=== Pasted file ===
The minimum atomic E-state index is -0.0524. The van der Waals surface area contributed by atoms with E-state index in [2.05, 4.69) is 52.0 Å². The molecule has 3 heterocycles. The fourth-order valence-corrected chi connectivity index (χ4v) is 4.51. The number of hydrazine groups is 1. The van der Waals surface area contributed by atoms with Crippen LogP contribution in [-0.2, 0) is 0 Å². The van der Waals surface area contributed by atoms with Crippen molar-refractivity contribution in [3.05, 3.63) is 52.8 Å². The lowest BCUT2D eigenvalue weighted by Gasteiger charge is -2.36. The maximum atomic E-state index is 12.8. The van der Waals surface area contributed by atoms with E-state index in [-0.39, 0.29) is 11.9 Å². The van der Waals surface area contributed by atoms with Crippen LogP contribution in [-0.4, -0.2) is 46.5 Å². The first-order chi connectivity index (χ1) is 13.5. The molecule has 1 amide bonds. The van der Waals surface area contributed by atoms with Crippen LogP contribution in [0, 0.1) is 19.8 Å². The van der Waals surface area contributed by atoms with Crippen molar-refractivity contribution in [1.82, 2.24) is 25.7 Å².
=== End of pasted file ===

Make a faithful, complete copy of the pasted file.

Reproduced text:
The minimum atomic E-state index is -0.0524. The van der Waals surface area contributed by atoms with E-state index in [2.05, 4.69) is 52.0 Å². The molecule has 3 heterocycles. The fourth-order valence-corrected chi connectivity index (χ4v) is 4.51. The number of hydrazine groups is 1. The van der Waals surface area contributed by atoms with Crippen LogP contribution in [-0.2, 0) is 0 Å². The van der Waals surface area contributed by atoms with Crippen molar-refractivity contribution in [3.05, 3.63) is 52.8 Å². The lowest BCUT2D eigenvalue weighted by Gasteiger charge is -2.36. The maximum atomic E-state index is 12.8. The van der Waals surface area contributed by atoms with E-state index in [-0.39, 0.29) is 11.9 Å². The van der Waals surface area contributed by atoms with Crippen LogP contribution in [-0.4, -0.2) is 46.5 Å². The first-order chi connectivity index (χ1) is 13.5. The molecule has 1 amide bonds. The van der Waals surface area contributed by atoms with Crippen LogP contribution in [0, 0.1) is 19.8 Å². The van der Waals surface area contributed by atoms with Crippen molar-refractivity contribution in [1.82, 2.24) is 25.7 Å².